Former school football coach jailed for sexual offences involving teenage girl

Former school football coach jailed for sexual offences involving teenage girl
The abuse went on for more than a year before the victim’s friends reported it

A man has been jailed for “abusing his influential position” as a school football coach to coerce a teenage girl into having a sexual relationship with him.

Daniel Moss, 32, van Ongar in Essex, was sentenced on Monday at Wood Green crown court for two counts of sexual activity with a child by a person in a position of trust.

He was sentenced to 16 months in prison, placed on the Sex Offenders Register vir 10 years and has been barred from working with children under a Sexual Harm Prevention Order.

At an earlier court session, Moss had admitted to having a sexual relationship with a pupil at the Lea Valley Academy secondary school, in Enfield, where – as director of a Football Education Programme he set up – he coached and mentored students.

Moss was able to take advantage of his position at the academy to start a sexual relationship with a teenage girl between October 2017 and November 2018, the Metropolitan Police said.

He had encouraged the victim to have a sexual relationship with him as soon as she turned 16 – after having known her for a number of years already, the force added.

The Met said that Moss “abused his influential, senior position to manipulate the victim and keep their relationship hidden.”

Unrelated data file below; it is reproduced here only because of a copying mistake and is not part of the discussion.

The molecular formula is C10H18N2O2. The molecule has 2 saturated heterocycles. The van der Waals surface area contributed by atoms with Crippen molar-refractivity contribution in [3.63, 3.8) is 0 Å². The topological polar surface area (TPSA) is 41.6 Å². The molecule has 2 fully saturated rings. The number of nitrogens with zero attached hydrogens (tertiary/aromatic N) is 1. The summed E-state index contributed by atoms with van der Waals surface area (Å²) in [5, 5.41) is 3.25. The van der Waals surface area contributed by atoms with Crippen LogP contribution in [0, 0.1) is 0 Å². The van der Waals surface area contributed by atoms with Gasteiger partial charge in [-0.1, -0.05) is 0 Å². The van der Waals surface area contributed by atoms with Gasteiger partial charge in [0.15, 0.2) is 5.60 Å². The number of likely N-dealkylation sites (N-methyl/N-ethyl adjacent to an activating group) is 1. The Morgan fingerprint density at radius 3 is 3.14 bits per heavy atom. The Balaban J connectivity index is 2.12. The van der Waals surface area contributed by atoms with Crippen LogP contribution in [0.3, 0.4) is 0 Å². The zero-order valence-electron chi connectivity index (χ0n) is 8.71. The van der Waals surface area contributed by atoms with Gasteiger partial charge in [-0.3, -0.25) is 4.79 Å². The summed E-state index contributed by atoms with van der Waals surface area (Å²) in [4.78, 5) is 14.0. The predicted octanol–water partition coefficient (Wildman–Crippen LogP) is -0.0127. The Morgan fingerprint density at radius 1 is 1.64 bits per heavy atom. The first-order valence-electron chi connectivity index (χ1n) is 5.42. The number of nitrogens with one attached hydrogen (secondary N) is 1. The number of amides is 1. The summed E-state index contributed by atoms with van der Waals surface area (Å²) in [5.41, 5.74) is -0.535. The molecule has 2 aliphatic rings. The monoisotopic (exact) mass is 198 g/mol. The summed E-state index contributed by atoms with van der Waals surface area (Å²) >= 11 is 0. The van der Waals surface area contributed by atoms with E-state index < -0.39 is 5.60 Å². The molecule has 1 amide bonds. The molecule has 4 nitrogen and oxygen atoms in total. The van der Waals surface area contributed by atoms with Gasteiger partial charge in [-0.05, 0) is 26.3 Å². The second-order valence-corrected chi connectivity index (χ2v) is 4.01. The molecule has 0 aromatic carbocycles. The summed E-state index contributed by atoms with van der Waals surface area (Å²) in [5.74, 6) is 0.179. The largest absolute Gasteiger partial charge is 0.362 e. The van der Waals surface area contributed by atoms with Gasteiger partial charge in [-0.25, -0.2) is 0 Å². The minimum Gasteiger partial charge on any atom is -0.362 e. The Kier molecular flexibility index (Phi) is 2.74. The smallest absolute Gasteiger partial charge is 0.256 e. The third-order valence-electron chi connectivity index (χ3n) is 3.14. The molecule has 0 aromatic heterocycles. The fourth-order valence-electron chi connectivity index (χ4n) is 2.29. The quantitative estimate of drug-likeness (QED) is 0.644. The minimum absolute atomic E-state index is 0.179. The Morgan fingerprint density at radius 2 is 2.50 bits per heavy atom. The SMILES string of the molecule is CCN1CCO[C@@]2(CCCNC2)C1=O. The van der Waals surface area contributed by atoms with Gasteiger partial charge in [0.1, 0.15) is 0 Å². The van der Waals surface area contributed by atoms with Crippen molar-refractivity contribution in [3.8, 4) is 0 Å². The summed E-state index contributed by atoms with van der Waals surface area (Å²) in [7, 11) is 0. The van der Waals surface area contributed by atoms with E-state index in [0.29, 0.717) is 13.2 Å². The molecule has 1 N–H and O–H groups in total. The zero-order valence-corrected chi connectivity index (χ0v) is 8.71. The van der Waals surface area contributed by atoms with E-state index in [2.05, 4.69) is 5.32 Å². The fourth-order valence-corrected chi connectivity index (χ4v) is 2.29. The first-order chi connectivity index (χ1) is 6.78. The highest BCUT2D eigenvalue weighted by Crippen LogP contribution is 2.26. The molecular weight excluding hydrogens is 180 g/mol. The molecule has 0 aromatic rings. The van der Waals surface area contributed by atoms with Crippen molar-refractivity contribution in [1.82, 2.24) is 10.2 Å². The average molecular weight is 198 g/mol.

The girl’s worried friends reported the abuse to staff at the school.

Detective Sergeant Virginia Condren, of the North Area Child Abuse Investigation Team, gesê: “The evidence against Moss proved he took advantage of a young girl and her family’s trust.

“She had put him up on a pedestal and her vulnerabilities meant he was able to isolate her and make her depend on him.

“He has deceived and devastated those closest to him, those who looked up to him and trusted him.

“He was deemed to be trustworthy by those who worked with him and as such he was able to get away with his criminal behaviour.

“It was the victim’s friends who became concerned and they were particularly brave in bringing the matter to the attention of the authorities.

“It is of great relief that Moss will no longer work with children.

“The victim has been supported by her family, friends and police throughout and I know this sentence has been a great relief. Her courage has been phenomenal.

“My thanks extend to everyone who has assisted police with this case and notably Moss’ former friends and colleagues who provided evidence for the prosecution.”

Superintendent Seb Adjei-Addoh of the North Area Public Protection Unit, urged anyone who is, or knows, a victim of abuse to contact pollice or a “responsible person,”By te voeg: “You will be given every possible support by specially trained officers.”

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